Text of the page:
Electronic Thesis and Dissertation Repository


Master of Science


Planetary Science


Dr. Gordon Osinski and Dr. Livio Tornabene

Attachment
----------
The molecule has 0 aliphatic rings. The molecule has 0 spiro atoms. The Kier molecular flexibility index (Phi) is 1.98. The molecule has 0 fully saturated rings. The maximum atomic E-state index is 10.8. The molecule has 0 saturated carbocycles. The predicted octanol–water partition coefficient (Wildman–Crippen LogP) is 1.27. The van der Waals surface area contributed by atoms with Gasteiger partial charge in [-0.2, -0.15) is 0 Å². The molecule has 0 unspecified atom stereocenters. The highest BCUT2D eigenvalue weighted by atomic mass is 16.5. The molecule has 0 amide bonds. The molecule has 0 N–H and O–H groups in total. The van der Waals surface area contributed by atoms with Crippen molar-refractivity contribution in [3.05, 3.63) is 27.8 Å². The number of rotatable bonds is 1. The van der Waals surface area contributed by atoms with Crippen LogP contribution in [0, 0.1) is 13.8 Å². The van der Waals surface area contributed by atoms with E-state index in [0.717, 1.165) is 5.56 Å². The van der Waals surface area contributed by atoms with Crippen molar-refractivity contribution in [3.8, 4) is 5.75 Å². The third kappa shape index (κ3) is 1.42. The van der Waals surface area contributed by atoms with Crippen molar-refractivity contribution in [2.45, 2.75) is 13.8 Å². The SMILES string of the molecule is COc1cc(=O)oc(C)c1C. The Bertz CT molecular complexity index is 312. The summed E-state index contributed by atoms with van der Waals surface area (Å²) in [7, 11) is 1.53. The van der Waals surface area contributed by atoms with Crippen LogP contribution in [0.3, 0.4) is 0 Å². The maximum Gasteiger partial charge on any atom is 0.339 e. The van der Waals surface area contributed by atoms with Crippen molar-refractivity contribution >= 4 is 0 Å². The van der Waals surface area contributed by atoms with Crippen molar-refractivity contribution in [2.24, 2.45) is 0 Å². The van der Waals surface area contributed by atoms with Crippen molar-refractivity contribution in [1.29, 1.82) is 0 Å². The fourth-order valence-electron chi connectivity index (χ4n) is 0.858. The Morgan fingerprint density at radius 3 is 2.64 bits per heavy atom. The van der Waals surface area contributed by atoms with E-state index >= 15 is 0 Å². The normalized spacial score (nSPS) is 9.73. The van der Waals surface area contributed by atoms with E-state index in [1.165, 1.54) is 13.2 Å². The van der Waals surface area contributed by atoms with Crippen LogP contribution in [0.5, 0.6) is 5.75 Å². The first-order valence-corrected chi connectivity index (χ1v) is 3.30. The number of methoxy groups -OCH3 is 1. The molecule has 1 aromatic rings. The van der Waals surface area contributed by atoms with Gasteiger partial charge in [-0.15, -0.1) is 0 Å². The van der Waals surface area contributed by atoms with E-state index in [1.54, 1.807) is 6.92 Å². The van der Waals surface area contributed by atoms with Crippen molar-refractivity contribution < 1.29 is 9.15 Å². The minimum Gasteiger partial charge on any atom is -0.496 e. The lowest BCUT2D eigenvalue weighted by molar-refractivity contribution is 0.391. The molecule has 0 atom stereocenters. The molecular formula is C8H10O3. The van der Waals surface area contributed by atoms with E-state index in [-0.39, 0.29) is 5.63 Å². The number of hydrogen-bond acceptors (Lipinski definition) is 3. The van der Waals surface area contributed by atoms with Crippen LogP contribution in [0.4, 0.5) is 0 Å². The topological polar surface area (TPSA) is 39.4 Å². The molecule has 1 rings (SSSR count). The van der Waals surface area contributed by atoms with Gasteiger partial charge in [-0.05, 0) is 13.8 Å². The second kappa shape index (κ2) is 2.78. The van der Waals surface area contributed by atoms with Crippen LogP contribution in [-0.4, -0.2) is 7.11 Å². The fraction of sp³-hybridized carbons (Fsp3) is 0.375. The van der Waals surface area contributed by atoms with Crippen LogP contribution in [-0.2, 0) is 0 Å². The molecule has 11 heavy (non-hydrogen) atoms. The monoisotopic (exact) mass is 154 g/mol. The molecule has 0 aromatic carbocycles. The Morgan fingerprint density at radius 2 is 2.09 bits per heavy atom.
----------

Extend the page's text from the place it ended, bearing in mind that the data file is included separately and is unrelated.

Central uplifts within complex impact craters on Mars and Earth have been studied for many decades. Nevertheless, their formation is still poorly understood (regarding target rock weakening mechanisms), as well as the impactites found within, them including their extent and distribution. We have cartographically approached these questions by mapping morphologies and structures within three impact craters on Mars, utilizing high-resolution images taken by the Mars Reconnaissance Orbiter combined with other data sets, while making comparisons to terrestrial field-based observations and measurements. Betio (281.38° E, -23.15° N), Byala (293.54° E, -25.75° N), and Halba (303.91° E, -26.03° N) impact craters are all ~30 km in diameter, located within the Hesperian-aged Ridged Plains unit in Thaumasia Planum, Mars, and contain central floor pits that expose megablocks of layered bedrock. A comparison of three craters of similar diameters, target lithologies, and geographical regions allows us to investigate the morphologic and structural similarities and differences found between the three craters. Our mapping reveals a variety of faults, folds (likely radial transpression ridges), multiple interpreted breccia dykes, in addition to different types of interpreted impactites (e.g., breccias and melts –clast –free and –rich, pitted materials and uplifted bedrock (i.e., parautochthonous bedrock). Through structural mapping we have found that smaller (60–300 m in diameter) blocks with high dips of ~ 45° to 85° are present proximal to the relatively flat floor pit and larger (>800 m in diameter) blocks with shallow dip angles of ~ 5 ° to 15° occur in the outer sections of the floor pit, similar to terrestrial observations. Deformation mechanisms that aided in the uplift and collapse include brittle deformation, seen increasing towards the centre of the crater, a decrease in block size closer to the centre, and the presence of fault-bounded blocks.